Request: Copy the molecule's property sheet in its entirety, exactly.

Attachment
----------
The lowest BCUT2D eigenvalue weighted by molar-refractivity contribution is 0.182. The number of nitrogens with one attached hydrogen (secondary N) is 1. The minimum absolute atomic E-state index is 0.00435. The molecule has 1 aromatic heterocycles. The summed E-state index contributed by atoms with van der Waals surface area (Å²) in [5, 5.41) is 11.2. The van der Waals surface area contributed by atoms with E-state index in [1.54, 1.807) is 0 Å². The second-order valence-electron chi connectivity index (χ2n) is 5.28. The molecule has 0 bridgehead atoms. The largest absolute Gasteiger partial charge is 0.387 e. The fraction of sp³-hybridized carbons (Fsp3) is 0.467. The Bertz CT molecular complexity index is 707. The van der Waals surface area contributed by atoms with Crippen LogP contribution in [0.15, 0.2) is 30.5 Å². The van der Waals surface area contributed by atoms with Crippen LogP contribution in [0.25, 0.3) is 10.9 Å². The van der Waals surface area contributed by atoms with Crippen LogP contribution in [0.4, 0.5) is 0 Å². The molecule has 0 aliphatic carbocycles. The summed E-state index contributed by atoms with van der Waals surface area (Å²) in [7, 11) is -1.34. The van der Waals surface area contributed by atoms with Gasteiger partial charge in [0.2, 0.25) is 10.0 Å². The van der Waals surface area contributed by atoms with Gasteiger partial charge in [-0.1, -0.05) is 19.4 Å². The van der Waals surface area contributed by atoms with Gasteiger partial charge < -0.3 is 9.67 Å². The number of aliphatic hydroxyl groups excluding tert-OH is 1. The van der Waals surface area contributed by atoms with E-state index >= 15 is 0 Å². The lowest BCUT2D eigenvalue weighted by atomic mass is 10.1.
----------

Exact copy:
The lowest BCUT2D eigenvalue weighted by molar-refractivity contribution is 0.182. The number of nitrogens with one attached hydrogen (secondary N) is 1. The minimum absolute atomic E-state index is 0.00435. The molecule has 1 aromatic heterocycles. The summed E-state index contributed by atoms with van der Waals surface area (Å²) in [5, 5.41) is 11.2. The van der Waals surface area contributed by atoms with E-state index in [1.54, 1.807) is 0 Å². The second-order valence-electron chi connectivity index (χ2n) is 5.28. The molecule has 0 bridgehead atoms. The largest absolute Gasteiger partial charge is 0.387 e. The fraction of sp³-hybridized carbons (Fsp3) is 0.467. The Bertz CT molecular complexity index is 707. The van der Waals surface area contributed by atoms with Crippen LogP contribution in [0.15, 0.2) is 30.5 Å². The van der Waals surface area contributed by atoms with Crippen LogP contribution in [0.25, 0.3) is 10.9 Å². The van der Waals surface area contributed by atoms with Crippen LogP contribution in [0.4, 0.5) is 0 Å². The molecule has 0 aliphatic carbocycles. The summed E-state index contributed by atoms with van der Waals surface area (Å²) in [7, 11) is -1.34. The van der Waals surface area contributed by atoms with Gasteiger partial charge in [0.2, 0.25) is 10.0 Å². The van der Waals surface area contributed by atoms with Gasteiger partial charge in [-0.1, -0.05) is 19.4 Å². The van der Waals surface area contributed by atoms with Gasteiger partial charge < -0.3 is 9.67 Å². The number of aliphatic hydroxyl groups excluding tert-OH is 1. The van der Waals surface area contributed by atoms with E-state index >= 15 is 0 Å². The lowest BCUT2D eigenvalue weighted by atomic mass is 10.1.